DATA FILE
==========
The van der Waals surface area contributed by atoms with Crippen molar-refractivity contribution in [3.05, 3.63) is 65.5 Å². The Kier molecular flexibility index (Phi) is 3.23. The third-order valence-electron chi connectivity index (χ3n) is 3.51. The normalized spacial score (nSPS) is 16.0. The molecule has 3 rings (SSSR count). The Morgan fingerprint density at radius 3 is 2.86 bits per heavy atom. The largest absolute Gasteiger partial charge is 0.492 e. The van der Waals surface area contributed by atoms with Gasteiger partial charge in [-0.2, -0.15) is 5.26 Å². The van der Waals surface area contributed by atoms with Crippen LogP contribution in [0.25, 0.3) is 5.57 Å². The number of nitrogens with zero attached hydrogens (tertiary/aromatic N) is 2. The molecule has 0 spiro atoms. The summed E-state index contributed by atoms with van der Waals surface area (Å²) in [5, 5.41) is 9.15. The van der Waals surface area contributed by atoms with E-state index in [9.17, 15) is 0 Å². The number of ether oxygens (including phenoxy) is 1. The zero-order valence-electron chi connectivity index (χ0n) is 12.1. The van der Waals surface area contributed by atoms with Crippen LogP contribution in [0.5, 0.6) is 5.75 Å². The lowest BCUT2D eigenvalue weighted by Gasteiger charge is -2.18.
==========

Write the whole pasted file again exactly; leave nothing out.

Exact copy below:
The van der Waals surface area contributed by atoms with Crippen molar-refractivity contribution in [3.05, 3.63) is 65.5 Å². The Kier molecular flexibility index (Phi) is 3.23. The third-order valence-electron chi connectivity index (χ3n) is 3.51. The normalized spacial score (nSPS) is 16.0. The molecule has 3 rings (SSSR count). The Morgan fingerprint density at radius 3 is 2.86 bits per heavy atom. The largest absolute Gasteiger partial charge is 0.492 e. The van der Waals surface area contributed by atoms with Gasteiger partial charge in [-0.2, -0.15) is 5.26 Å². The van der Waals surface area contributed by atoms with Crippen LogP contribution in [0.25, 0.3) is 5.57 Å². The number of nitrogens with zero attached hydrogens (tertiary/aromatic N) is 2. The molecule has 0 spiro atoms. The summed E-state index contributed by atoms with van der Waals surface area (Å²) in [5, 5.41) is 9.15. The van der Waals surface area contributed by atoms with E-state index in [9.17, 15) is 0 Å². The number of ether oxygens (including phenoxy) is 1. The zero-order valence-electron chi connectivity index (χ0n) is 12.1. The van der Waals surface area contributed by atoms with Crippen LogP contribution in [0.5, 0.6) is 5.75 Å². The lowest BCUT2D eigenvalue weighted by Gasteiger charge is -2.18.